It seems my post on static analysis of executables is still very popular, and quite a few readers are even Googling for that specific page. I’m guessing some of you would like a follow-up, this time on more dynamic analysis.
It’s perhaps more important forensically. When it comes to detecting, capturing and analysing malware, the hard drive isn’t so important unless we’re establishing a timeline for how it got there. The kernel and anything that’s running on a system lives in memory, plus it’s where the unencrypted/unobfuscated malware payloads are. System memory is also the one place we’re likely to find cryptographic keys, if we’re really desperate and know roughly where to look.
Where to begin? As with Windows processes, the processes in UNIX-based systems are contiguous data structures, containers created by the kernel for running programs. They contain everything a program might need, including an image of the executable, links to external .so objects (roughly analogous to Windows DLLs), variables, runtime data, etc. A process has a definite logical structure, although that’s not immediately apparent outside textbooks.
The most lucid representations I could find were by Gustavo Duarte and a Lawrence Livermore National Laboratory tutorial, which I’ve merged for clarity:
Of course, the stack is also in there, where variables passed to whatever functions and return addresses are found. According to the LLNL tutorial, threads are written to and from the stack.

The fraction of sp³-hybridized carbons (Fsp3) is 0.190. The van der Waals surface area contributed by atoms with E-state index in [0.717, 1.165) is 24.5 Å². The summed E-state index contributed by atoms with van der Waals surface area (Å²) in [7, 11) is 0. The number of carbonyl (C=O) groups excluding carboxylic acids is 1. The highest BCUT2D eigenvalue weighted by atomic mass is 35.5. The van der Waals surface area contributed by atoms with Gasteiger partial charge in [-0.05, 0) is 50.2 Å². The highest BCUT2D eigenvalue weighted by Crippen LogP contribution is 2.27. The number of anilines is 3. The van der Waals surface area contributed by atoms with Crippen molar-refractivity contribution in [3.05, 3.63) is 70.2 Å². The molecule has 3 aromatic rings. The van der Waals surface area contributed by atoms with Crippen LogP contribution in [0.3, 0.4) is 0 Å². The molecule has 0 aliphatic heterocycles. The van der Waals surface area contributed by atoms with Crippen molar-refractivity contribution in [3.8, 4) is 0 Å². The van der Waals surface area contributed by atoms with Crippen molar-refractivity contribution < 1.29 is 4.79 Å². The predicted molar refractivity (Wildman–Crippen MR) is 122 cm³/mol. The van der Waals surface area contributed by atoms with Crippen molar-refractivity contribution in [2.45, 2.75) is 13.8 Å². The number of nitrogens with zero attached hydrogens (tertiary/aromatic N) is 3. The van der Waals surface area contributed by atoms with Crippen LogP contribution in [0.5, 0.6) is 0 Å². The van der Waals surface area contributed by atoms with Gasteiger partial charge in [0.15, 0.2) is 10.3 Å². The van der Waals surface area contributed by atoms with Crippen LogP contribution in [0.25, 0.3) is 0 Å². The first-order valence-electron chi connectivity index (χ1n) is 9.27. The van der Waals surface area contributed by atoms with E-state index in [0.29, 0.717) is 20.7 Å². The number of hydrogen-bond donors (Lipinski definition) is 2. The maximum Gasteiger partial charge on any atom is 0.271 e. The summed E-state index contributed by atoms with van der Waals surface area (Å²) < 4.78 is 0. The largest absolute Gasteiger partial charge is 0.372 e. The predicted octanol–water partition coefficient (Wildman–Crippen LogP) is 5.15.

This is important, because system monitoring tools will almost always get their information from something called procfs.
Practically everything in a UNIX system is represented by a file – sometimes files are created as interfaces or pointers to something physical. From the user perspective procfs is the /proc directory, which contains a number of virtual directories and files (existing entirely in system memory) representing low-level stuff such as processes, memory allocations and hardware components. Most the procfs files can be accessed directly.
Reading from procfs in the command line
The common way to find what’s running on a machine is the ‘top‘ command:
But it’s only going to show processes that are active or being awakened, and not suspended/dormant processes. This is where ‘ps‘ command becomes a handy alternative: